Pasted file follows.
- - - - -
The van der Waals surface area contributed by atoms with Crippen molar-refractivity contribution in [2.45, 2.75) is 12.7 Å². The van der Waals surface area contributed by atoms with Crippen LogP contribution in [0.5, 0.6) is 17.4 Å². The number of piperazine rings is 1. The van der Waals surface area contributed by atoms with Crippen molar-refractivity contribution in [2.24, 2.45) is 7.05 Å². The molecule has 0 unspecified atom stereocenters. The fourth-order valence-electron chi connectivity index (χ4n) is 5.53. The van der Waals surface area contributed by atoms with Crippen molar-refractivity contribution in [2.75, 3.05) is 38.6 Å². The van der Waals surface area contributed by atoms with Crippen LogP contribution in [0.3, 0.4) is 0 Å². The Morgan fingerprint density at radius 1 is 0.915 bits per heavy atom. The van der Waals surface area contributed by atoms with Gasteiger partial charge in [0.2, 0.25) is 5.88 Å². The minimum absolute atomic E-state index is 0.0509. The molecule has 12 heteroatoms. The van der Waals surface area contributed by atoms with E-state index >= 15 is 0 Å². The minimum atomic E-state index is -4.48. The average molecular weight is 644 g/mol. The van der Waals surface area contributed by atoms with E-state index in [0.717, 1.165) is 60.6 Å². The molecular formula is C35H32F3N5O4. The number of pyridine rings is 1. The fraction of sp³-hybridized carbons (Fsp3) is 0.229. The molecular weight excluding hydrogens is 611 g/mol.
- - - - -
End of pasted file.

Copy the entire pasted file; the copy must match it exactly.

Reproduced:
The van der Waals surface area contributed by atoms with Crippen molar-refractivity contribution in [2.45, 2.75) is 12.7 Å². The van der Waals surface area contributed by atoms with Crippen LogP contribution in [0.5, 0.6) is 17.4 Å². The number of piperazine rings is 1. The van der Waals surface area contributed by atoms with Crippen molar-refractivity contribution in [2.24, 2.45) is 7.05 Å². The molecule has 0 unspecified atom stereocenters. The fourth-order valence-electron chi connectivity index (χ4n) is 5.53. The van der Waals surface area contributed by atoms with Crippen molar-refractivity contribution in [2.75, 3.05) is 38.6 Å². The van der Waals surface area contributed by atoms with Crippen LogP contribution in [0.3, 0.4) is 0 Å². The Morgan fingerprint density at radius 1 is 0.915 bits per heavy atom. The van der Waals surface area contributed by atoms with Gasteiger partial charge in [0.2, 0.25) is 5.88 Å². The minimum absolute atomic E-state index is 0.0509. The molecule has 12 heteroatoms. The van der Waals surface area contributed by atoms with E-state index >= 15 is 0 Å². The minimum atomic E-state index is -4.48. The average molecular weight is 644 g/mol. The van der Waals surface area contributed by atoms with E-state index in [0.717, 1.165) is 60.6 Å². The molecular formula is C35H32F3N5O4. The number of pyridine rings is 1. The fraction of sp³-hybridized carbons (Fsp3) is 0.229. The molecular weight excluding hydrogens is 611 g/mol.